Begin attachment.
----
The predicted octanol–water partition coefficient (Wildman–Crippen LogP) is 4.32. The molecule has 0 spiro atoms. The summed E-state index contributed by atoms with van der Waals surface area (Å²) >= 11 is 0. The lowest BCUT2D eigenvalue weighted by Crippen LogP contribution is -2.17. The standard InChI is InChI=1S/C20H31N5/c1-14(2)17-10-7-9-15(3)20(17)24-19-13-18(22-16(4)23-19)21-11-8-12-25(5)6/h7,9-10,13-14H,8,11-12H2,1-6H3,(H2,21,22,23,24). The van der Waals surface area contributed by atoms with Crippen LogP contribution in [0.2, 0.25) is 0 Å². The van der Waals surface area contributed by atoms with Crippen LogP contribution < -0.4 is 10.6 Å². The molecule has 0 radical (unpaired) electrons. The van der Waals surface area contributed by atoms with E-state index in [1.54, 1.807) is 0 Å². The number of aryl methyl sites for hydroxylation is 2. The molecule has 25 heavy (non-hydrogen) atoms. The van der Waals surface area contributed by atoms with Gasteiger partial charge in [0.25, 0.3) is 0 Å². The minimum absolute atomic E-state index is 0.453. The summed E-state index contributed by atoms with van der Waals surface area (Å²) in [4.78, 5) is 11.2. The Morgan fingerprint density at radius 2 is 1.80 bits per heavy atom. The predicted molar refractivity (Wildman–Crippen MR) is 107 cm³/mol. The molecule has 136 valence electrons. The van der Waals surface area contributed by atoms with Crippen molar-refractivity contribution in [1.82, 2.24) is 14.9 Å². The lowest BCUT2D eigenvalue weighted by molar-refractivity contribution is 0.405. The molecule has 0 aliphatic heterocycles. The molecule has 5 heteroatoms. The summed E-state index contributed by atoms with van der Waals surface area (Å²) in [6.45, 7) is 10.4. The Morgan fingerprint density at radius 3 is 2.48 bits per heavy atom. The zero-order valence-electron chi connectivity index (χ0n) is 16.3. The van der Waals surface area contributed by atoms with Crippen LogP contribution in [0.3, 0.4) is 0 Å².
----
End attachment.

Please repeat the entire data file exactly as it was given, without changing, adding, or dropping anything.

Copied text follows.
The predicted octanol–water partition coefficient (Wildman–Crippen LogP) is 4.32. The molecule has 0 spiro atoms. The summed E-state index contributed by atoms with van der Waals surface area (Å²) >= 11 is 0. The lowest BCUT2D eigenvalue weighted by Crippen LogP contribution is -2.17. The standard InChI is InChI=1S/C20H31N5/c1-14(2)17-10-7-9-15(3)20(17)24-19-13-18(22-16(4)23-19)21-11-8-12-25(5)6/h7,9-10,13-14H,8,11-12H2,1-6H3,(H2,21,22,23,24). The van der Waals surface area contributed by atoms with Crippen LogP contribution in [0.2, 0.25) is 0 Å². The van der Waals surface area contributed by atoms with Crippen LogP contribution < -0.4 is 10.6 Å². The molecule has 0 radical (unpaired) electrons. The van der Waals surface area contributed by atoms with E-state index in [1.54, 1.807) is 0 Å². The number of aryl methyl sites for hydroxylation is 2. The molecule has 25 heavy (non-hydrogen) atoms. The van der Waals surface area contributed by atoms with Gasteiger partial charge in [0.25, 0.3) is 0 Å². The minimum absolute atomic E-state index is 0.453. The summed E-state index contributed by atoms with van der Waals surface area (Å²) in [4.78, 5) is 11.2. The Morgan fingerprint density at radius 2 is 1.80 bits per heavy atom. The predicted molar refractivity (Wildman–Crippen MR) is 107 cm³/mol. The molecule has 136 valence electrons. The van der Waals surface area contributed by atoms with Crippen molar-refractivity contribution in [1.82, 2.24) is 14.9 Å². The lowest BCUT2D eigenvalue weighted by molar-refractivity contribution is 0.405. The molecule has 0 aliphatic heterocycles. The molecule has 5 heteroatoms. The summed E-state index contributed by atoms with van der Waals surface area (Å²) in [6.45, 7) is 10.4. The Morgan fingerprint density at radius 3 is 2.48 bits per heavy atom. The zero-order valence-electron chi connectivity index (χ0n) is 16.3. The van der Waals surface area contributed by atoms with Crippen LogP contribution in [0.3, 0.4) is 0 Å².